Attesting to such American interests in the Philippines as part of the region are some key documents, such as Sen. Albert Beveridge’s critical speech in 1900 where he strongly endorsed American colonial takeover of the Philippines as the springboard for establishing US supremacy in the Pacific; PPS/23, a Top Secret State Department policy paper in 1947 which called for ensuring that every president and government in the Philippines remain “friendly to America” to protect US security interests in the Far East (East Asia) following which a string of post-independence military and trade “agreements and treaties” were imposed on the fledgling Philippine government; the establishment of SEATO in 1954 (Manila) as a defense pact in support of America’s wars of aggression in Southeast Asia; as well as the Visiting Forces Agreement (1999), MLSA (under GMA), and the Enhanced Defense Cooperation Agreement (EDCA, April 2014). Aside from the previous agreements, EDCA serves to support US’ pivot (or rebalance) to Asia where the prepositioning of naval and air forces and equipment to Asia Indo Pacific is to be completed in 2020.
Moreover, the failure to pursue an independent foreign policy by previous Presidents and administrations can also be attributed to their disinterest in – if not outright opposition to - the Third World’s anti-colonial, independence, and state-building struggles since the mid-1950s (Bandung Conference, April 1955), non-alignment or neutrality movement (espoused by the Non-Aligned Movement or NAM, 1961), and concerted efforts for a New International Economic Order (NIEO) whereby Third World states are treated as an equal by the dominant capitalist countries. There were a few attempts to promote the Philippines’ external relations with its Asian neighbors independent of the US (such as during the Carlos Garcia period, 1957-1961) but such efforts were soon undercut by political forces who did not want to “anger” the US and whose ties to America favored their commercial and political interests. Furthermore, the country’s enduring pro-US Cold War policy of anti-communism isolated the Philippines from extending its diplomatic and economic relations with Filipino leaders preferring to deal only with a few countries regardless whether they included dictatorial regimes aligned with the US.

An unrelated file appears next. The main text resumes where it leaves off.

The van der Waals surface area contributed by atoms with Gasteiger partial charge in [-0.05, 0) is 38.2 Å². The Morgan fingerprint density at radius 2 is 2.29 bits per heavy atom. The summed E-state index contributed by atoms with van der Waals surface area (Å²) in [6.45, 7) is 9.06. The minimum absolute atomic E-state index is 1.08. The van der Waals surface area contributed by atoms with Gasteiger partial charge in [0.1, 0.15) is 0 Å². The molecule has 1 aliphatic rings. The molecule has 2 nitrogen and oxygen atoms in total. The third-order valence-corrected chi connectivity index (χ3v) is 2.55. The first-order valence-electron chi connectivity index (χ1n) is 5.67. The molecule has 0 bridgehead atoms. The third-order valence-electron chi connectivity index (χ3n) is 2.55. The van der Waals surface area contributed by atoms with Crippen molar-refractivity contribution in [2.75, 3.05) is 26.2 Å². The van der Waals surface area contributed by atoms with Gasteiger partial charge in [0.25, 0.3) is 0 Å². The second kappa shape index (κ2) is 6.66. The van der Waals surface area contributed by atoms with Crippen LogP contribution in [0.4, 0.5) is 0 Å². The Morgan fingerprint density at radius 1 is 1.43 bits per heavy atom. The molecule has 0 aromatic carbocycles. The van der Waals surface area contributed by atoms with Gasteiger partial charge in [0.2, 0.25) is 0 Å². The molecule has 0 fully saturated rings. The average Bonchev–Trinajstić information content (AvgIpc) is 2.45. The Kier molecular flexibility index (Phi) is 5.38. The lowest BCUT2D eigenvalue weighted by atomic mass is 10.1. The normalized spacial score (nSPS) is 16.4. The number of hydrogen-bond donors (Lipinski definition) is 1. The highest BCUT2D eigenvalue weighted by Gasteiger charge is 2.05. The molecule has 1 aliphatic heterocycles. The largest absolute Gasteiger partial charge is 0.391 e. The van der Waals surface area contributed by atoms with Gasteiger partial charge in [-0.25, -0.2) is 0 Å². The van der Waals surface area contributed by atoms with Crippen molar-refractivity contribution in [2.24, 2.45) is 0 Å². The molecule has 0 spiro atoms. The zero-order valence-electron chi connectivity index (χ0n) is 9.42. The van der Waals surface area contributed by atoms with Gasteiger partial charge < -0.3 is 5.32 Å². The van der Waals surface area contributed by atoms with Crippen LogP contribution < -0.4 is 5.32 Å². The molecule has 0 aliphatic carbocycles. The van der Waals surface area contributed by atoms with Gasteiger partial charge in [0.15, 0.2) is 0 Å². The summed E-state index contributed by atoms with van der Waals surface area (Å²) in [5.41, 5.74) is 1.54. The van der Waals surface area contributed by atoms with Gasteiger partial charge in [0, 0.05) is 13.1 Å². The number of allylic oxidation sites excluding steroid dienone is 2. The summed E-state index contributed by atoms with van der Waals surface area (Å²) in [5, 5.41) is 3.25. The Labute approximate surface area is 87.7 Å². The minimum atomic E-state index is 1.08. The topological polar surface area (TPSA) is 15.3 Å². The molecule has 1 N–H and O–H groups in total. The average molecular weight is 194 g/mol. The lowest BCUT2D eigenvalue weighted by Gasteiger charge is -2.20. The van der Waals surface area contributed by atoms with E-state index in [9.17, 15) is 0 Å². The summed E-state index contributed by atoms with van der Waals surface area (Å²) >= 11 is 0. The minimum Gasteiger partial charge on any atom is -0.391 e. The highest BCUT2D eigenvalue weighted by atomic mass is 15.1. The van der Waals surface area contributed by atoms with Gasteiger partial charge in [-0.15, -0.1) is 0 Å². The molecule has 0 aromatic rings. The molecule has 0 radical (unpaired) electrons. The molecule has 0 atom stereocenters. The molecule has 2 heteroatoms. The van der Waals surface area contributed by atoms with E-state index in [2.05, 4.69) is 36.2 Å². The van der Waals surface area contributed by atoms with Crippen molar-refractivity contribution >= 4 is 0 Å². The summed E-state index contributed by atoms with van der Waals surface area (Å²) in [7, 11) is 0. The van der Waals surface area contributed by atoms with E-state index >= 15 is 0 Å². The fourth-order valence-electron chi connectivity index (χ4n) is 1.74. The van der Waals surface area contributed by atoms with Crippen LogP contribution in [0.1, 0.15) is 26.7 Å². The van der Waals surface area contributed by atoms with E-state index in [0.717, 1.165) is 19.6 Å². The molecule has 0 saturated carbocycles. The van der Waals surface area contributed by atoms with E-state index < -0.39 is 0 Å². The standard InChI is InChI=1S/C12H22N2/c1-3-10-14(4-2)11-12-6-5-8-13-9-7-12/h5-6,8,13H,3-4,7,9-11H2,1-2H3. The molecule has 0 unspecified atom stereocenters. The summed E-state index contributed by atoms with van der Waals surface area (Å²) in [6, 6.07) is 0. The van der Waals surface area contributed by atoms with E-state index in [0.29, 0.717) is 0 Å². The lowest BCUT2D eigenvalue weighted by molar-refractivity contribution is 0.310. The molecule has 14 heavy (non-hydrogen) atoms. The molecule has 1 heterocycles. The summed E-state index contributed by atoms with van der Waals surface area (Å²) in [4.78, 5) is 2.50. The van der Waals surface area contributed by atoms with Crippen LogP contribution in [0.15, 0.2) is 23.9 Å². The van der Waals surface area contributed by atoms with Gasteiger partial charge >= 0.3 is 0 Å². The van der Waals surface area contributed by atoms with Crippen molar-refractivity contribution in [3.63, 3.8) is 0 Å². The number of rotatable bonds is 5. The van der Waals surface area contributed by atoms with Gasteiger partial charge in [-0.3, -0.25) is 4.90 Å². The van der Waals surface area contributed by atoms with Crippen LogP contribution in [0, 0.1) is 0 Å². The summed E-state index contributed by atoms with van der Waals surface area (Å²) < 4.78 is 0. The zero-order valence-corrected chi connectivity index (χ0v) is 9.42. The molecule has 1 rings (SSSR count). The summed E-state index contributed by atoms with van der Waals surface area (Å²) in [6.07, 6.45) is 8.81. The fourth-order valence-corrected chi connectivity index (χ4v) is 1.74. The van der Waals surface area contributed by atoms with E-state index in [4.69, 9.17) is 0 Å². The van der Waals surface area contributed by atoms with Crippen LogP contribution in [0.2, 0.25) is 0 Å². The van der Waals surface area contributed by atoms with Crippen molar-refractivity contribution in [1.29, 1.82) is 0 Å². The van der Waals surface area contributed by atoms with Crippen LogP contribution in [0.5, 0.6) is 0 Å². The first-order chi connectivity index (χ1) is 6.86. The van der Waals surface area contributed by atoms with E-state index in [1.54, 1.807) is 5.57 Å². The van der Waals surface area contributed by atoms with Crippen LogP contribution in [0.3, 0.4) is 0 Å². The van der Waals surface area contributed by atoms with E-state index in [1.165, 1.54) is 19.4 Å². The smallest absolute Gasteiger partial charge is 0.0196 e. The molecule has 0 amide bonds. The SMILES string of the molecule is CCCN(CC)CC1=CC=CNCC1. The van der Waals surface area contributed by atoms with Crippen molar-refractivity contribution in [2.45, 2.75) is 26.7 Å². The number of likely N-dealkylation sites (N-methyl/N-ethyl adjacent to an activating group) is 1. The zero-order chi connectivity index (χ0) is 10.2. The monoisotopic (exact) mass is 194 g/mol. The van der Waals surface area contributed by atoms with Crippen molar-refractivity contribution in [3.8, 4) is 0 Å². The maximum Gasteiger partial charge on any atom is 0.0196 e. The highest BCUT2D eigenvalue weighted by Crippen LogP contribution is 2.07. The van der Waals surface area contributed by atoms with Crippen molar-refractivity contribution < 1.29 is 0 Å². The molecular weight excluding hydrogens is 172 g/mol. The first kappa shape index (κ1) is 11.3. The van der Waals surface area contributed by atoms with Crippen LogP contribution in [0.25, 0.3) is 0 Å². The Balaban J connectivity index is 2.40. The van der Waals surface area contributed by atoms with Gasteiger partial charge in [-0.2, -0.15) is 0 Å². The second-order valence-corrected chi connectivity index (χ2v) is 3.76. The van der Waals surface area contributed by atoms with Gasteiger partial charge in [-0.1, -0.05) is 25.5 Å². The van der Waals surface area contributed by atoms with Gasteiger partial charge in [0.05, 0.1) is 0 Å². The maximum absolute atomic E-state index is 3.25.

Impact of having no independent foreign policy
The impact of not having and independent foreign policy or a policy that veers away from the country’s mendicant and dependent foreign policy on the US has been:
Previous Presidents simply refuse or continue to disregard the basic and universal foreign policy theory: “There are no permanent friends or enemies, only permanent interests.”
Prospects under Duterte
Now the critical question: Is there a bright prospect of having an independent foreign policy under Duterte?